Posted by By George Esiri on
Nigerian police have rescued more than 100 children from child traffickers over the last three days, including 56 discovered at a checkpoint in a frozen food truck, authorities said Monday.
LAGOS, Nigeria (Reuters) - Nigerian police have rescued more than 100 children from child traffickers over the last three days, including 56 discovered at a checkpoint in a frozen food truck, authorities said Monday.
Thousands of children are trafficked every year across Nigeria, Africa's most populous nation, where there is a strong tradition among families in impoverished, rural areas to send children to the cities in the hope of a better life.
Once there, many fall into the hands of criminal networks which sell them locally or abroad to work as beggars, slaves or prostitutes.
Police said they arrested a woman Sunday after she was caught trying to take 56 children from Mokwa, a remote town in the central Niger state, to work as domestic servants in the commercial hub Lagos.
The children were crammed into a truck used for transporting frozen food, although the refrigeration was not switched on.
"The woman said she brought them with the consent of their parents to be distributed as house-helps in Lagos," police spokesman Ademola Adebayo said. "We are transferring the case to the Criminal Investigation Department."
The children were detained in a police station in the Ajegunle area of Lagos Monday. A crowd of more than a hundred people, some apparently associates of the suspects, gathered at the gates, harassing journalists.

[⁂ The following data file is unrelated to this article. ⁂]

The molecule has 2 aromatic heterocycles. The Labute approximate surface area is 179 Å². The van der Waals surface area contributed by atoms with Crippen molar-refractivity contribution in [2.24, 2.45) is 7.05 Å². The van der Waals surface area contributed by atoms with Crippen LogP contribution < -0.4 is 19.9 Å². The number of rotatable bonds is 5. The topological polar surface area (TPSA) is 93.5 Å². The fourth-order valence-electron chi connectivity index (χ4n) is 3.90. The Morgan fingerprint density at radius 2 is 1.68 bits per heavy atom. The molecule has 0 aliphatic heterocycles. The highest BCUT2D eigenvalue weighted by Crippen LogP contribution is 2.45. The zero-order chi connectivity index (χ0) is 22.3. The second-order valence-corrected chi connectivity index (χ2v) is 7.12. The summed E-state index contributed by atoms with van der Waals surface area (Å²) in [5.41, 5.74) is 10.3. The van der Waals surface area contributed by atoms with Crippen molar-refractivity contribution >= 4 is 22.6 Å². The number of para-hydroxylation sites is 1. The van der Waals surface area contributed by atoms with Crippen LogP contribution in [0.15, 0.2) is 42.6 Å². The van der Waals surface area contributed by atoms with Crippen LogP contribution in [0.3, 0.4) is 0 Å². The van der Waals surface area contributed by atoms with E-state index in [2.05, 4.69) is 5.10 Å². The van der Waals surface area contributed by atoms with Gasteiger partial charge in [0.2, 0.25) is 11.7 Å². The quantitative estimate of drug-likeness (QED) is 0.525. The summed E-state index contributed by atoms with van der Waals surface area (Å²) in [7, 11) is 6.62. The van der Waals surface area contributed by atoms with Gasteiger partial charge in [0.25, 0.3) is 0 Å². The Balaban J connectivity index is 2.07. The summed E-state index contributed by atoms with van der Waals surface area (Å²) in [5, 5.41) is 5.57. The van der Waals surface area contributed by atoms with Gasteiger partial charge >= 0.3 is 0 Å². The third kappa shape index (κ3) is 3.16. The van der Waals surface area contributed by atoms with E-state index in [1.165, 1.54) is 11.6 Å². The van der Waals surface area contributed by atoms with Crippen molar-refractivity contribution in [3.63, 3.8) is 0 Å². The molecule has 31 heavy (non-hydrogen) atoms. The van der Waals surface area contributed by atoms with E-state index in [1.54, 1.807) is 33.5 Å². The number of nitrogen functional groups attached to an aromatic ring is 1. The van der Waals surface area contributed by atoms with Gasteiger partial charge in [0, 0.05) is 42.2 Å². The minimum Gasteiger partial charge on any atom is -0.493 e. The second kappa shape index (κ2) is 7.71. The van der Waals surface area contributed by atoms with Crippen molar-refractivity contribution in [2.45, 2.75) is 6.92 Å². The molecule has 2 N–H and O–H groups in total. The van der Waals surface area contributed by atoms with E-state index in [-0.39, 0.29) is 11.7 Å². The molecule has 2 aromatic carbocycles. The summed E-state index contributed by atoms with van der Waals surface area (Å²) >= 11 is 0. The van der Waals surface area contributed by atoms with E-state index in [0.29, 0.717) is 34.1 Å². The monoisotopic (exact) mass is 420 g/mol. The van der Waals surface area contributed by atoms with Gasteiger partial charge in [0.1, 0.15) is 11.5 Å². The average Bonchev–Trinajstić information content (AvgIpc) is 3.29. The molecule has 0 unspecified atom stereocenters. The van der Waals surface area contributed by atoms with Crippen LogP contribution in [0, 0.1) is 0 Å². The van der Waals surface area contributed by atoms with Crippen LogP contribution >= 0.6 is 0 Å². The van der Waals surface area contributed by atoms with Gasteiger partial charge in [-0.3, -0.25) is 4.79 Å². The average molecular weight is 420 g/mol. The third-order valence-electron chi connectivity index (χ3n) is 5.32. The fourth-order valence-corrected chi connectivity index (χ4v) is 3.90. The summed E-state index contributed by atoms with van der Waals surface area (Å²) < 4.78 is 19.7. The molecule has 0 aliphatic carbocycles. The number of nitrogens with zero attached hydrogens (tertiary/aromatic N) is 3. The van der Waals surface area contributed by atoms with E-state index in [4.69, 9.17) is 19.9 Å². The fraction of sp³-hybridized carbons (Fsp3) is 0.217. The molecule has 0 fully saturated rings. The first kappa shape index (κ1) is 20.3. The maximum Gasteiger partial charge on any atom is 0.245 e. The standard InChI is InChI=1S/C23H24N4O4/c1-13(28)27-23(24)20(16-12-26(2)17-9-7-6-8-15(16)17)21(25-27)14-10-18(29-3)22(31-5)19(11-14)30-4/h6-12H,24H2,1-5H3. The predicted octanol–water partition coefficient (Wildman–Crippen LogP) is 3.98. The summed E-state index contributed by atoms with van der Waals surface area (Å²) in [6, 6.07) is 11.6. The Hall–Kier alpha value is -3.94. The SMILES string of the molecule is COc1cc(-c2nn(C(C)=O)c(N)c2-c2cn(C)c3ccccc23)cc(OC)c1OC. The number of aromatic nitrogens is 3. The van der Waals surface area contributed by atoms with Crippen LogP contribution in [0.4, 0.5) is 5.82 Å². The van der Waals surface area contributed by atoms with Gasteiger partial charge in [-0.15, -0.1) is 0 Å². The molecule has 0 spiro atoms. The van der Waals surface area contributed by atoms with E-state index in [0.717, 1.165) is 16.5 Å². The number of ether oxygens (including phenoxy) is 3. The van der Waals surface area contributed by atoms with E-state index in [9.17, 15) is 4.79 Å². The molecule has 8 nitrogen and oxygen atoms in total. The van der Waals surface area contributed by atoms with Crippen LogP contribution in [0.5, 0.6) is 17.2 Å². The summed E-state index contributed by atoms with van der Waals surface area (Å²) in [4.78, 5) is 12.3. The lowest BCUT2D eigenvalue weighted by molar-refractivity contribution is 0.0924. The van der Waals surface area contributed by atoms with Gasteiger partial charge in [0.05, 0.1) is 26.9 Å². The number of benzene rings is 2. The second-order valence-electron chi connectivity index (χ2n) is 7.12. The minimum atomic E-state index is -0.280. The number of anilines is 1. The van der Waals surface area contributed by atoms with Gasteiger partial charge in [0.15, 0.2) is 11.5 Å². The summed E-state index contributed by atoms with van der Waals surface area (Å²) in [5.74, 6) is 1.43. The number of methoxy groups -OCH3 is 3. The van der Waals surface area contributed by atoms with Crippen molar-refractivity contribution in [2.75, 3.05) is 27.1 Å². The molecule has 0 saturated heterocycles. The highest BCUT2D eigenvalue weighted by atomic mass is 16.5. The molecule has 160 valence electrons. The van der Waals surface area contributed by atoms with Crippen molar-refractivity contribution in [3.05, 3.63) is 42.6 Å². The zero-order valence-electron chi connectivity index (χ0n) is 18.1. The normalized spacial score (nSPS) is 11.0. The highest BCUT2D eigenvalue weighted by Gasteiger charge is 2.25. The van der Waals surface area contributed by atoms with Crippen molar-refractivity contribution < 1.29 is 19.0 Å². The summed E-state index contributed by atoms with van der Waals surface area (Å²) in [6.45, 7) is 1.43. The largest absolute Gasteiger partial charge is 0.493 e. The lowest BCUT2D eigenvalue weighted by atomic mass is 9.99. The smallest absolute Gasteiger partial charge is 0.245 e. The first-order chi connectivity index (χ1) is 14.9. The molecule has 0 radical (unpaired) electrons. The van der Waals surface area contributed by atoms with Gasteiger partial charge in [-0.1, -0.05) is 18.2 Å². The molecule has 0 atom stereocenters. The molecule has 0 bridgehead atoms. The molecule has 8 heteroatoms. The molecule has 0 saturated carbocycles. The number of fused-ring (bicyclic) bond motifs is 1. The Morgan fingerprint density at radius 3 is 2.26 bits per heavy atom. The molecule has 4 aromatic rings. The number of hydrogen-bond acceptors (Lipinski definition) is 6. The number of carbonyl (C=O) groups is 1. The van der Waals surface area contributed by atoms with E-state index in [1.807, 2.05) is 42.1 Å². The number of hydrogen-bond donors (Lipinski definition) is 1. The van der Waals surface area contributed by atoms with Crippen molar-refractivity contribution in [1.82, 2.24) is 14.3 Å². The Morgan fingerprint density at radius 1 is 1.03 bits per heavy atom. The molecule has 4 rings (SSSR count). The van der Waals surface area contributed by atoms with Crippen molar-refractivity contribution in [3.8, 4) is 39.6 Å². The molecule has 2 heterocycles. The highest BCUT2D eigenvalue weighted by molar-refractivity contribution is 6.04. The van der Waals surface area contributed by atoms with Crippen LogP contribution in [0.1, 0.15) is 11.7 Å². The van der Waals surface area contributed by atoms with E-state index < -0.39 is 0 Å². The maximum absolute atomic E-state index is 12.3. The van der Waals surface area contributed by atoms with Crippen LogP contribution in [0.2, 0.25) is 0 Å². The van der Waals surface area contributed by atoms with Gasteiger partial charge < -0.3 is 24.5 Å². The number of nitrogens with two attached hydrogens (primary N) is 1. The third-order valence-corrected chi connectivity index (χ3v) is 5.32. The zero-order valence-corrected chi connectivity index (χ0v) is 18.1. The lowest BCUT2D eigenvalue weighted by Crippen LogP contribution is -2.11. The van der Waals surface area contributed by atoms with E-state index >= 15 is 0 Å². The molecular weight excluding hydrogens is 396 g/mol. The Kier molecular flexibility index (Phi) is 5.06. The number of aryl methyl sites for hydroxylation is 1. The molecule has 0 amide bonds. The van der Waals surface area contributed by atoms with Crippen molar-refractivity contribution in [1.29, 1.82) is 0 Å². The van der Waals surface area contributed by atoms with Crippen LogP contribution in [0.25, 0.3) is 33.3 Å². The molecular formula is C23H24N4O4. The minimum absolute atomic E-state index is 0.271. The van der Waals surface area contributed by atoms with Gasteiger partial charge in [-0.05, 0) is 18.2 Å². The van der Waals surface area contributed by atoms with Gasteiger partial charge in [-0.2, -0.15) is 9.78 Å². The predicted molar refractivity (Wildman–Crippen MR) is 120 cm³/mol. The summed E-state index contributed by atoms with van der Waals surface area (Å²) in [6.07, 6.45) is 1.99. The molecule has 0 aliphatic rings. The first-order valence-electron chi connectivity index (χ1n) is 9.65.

Friday, 52 children from Togo were freed on Nigeria's western border with Benin by border police, authorities said.
Four traffickers, including a man who said he was a pastor at a pentecostal church, were arrested.
Arinze Orakwe, spokesman for the National Agency for the Prohibition of Trafficking in Persons, said this group was probably destined for forced labor in Nigeria.
"We have quarries in Nigeria which are prone to (using) child labor from Benin and Togo," he said.
Almost all these children have already been turned over to the Togolese embassy in Nigeria, he added.
In 2003, 500 children from Benin were rescued from granite quarries in Nigeria and repatriated.
A government survey in 2003 estimated that there were 15 million children engaged in child labor in Nigeria, and 40 percent of them were at risk of being trafficked for domestic and forced labor, prostitution, entertainment, pornography, armed conflict and ritual killing.
Nigeria passed a ground-breaking law against human trafficking in 2003, but its law enforcement and judicial systems are unable to cope with a growing number of cases.